Why five Cuban heroes are U.S. political prisoners

Opinion





The People’s Weekly World/Nuestro Mundo has reported recently on the grim circumstances confronted by five Cuban men convicted of spying and imprisoned in the United States. (See PWW Feb. 22 and March 15.) Their trial and sentencing marked them as political prisoners, a status now confirmed by cruel treatment at the hands of U.S. prison authorities – weeks of solitary confinement.

On March 16, appeals attorney Leonard Weinglass visited Gerardo Hernández at the Lompoc, Calif., federal prison. Hernandez’ bed was concrete, and lights in his cell burned continually. Deprived of clothes and shoes, he was reduced to underwear. No visitors, reading material, or telephones were allowed. Weinglass designated the windowless cell with a length of three steps as a punishment cell.

Weinglass reports that Antonio Guerrero, whom he visited on March 19, arrived in “leg irons and handcuffed … The visiting facility … was a very small cubby with a thick glass between us and a telephone, which we had to use to communicate … There was no slot for passing documents … The visiting conditions were much worse than those I experienced with Mumia [whom Weinglass represented] on death row.”

Interviewed in Miami on March 25, Weinglass stated that an anti-terrorism regulation established after Sept. 11 had been used to authorize solitary confinement. It requires that an intelligence chief certify that the prisoners threaten national security. An appeals court hears the prisoners’ case on April 7. Their contacts with attorneys have been cut back markedly. Sharon Lee of Amnesty International recently charged that the U.S. government was interfering with the appeals process. In a March 14 letter to the head of federal prisons she also reminded the jailers that, according to international accords, “All persons deprived of their liberty shall be treated with humanity and with respect for the inherent dignity of the human person”.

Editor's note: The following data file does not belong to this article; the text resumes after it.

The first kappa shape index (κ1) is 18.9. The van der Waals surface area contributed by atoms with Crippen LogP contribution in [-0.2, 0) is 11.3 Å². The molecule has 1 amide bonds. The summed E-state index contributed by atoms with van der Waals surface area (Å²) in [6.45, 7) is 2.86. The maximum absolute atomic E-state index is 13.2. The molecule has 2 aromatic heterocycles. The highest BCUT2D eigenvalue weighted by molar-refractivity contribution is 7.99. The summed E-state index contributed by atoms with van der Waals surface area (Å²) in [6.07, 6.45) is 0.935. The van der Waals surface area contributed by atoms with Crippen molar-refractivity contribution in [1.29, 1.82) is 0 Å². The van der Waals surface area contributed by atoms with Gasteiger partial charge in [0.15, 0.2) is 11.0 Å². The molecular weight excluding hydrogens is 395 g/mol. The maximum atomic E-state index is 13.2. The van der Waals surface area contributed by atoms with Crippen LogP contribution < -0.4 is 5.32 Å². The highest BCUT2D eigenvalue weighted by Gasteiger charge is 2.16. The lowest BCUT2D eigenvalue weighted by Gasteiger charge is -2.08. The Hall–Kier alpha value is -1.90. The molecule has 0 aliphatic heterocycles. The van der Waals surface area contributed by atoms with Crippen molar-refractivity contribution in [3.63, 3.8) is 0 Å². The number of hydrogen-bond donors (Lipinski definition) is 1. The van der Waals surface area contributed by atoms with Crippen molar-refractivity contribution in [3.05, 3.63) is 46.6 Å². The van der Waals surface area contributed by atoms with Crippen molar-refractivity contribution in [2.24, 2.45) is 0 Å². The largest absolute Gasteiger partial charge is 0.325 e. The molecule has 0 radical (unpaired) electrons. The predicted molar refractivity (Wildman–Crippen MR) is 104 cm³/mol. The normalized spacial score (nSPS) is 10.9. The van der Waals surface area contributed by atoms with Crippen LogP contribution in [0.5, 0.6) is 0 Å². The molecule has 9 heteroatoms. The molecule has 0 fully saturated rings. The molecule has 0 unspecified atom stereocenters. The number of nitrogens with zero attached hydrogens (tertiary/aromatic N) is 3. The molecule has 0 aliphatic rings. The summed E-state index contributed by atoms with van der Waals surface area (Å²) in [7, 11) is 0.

Their long sentences identify the Cuban men as political prisoners. Hernandez is serving two life sentences, two others are each serving a single life sentence, and two are serving terms of 15 and 19 years each. By contrast, Ana Morales last year was sentenced to 25 years, even though she was convicted of spying at the U.S. Defense Intelligence Agency. The Cuban men had infiltrated private, non-governmental organizations. When they were arrested in 1998, five other Cubans were prosecuted for espionage, along with the prisoners. Through plea bargaining, those men will serve only four to six years.

The Cuban political prisoners’ prosecution and trial were grievously flawed. Their homes had been wiretapped and searched without warrant. They were held three days without charges, arraignment, or legal representation. They languished for 17 months in solitary confinement before their trial. One thousand four hundred pages of information used by the prosecution were never made available to defense attorneys. Jurors faced intimidation from the media and courthouse crowd. The prosecutors interfered with the appeals process by depriving the Atlanta appeals court of essential materials.

The five prisoners were defending their nation against assaults by Cuban counter-revolutionaries living in Florida. The U.S. government knew about the attacks and condoned them. Government complicity gave federal trial officials a stake in the trial’s outcome. At issue was the toleration of terror matched up against the prisoners’ patriotic duty. It was a political trial with competing defendants.

Unspoken charges against the U.S. government added a political dimension to the trial and contributed mightily to converting the five Cuban men into political prisoners. For decades Cuba has endured cannons and bazookas fired at ships and buildings, 100 other bombings – with at least six dead in the United States, cattle poisoned, hotels bombed, fires set, and buses destroyed. The mastermind responsible for 73 deaths in 1973 from an airplane bombing lives comfortably in Miami. Cuban air space has been repeatedly violated. In recent years two assassination attempts have been directed against Cuban President Fidel Castro as he visited foreign countries.

Yes, the “Miami five” are political prisoners. They offended Washington sensibilities by defending both their nation and the Cuban revolution. They are as innocent of criminality as children dying from U.S. bombs in Iraq. They and the children too are victims of an imperial war, and a worldwide, anti- imperialist resistance movement is coming to their rescue.



W.T. Whitney Jr. is a part-time pediatrician in rural Maine. He can be reached at pww@pww.org